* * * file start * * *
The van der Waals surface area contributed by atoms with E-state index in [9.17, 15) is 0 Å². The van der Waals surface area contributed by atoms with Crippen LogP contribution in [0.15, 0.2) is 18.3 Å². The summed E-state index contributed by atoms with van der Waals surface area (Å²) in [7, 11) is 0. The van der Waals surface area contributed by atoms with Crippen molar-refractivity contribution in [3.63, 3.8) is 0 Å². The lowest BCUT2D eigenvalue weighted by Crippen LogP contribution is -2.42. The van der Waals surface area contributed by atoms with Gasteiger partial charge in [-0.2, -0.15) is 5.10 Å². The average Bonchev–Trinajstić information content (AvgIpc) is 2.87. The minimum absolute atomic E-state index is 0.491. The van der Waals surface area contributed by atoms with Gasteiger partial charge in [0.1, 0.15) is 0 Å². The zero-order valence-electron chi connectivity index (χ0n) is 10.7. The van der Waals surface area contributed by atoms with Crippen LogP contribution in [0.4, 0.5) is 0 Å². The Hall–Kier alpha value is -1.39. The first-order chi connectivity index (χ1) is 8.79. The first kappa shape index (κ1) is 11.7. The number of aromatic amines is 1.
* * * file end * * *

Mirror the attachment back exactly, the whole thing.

The van der Waals surface area contributed by atoms with E-state index in [9.17, 15) is 0 Å². The van der Waals surface area contributed by atoms with Crippen LogP contribution in [0.15, 0.2) is 18.3 Å². The summed E-state index contributed by atoms with van der Waals surface area (Å²) in [7, 11) is 0. The van der Waals surface area contributed by atoms with Crippen molar-refractivity contribution in [3.63, 3.8) is 0 Å². The lowest BCUT2D eigenvalue weighted by Crippen LogP contribution is -2.42. The van der Waals surface area contributed by atoms with Gasteiger partial charge in [-0.2, -0.15) is 5.10 Å². The average Bonchev–Trinajstić information content (AvgIpc) is 2.87. The minimum absolute atomic E-state index is 0.491. The van der Waals surface area contributed by atoms with Gasteiger partial charge in [0.1, 0.15) is 0 Å². The zero-order valence-electron chi connectivity index (χ0n) is 10.7. The van der Waals surface area contributed by atoms with Crippen LogP contribution in [0.4, 0.5) is 0 Å². The Hall–Kier alpha value is -1.39. The first-order chi connectivity index (χ1) is 8.79. The first kappa shape index (κ1) is 11.7. The number of aromatic amines is 1.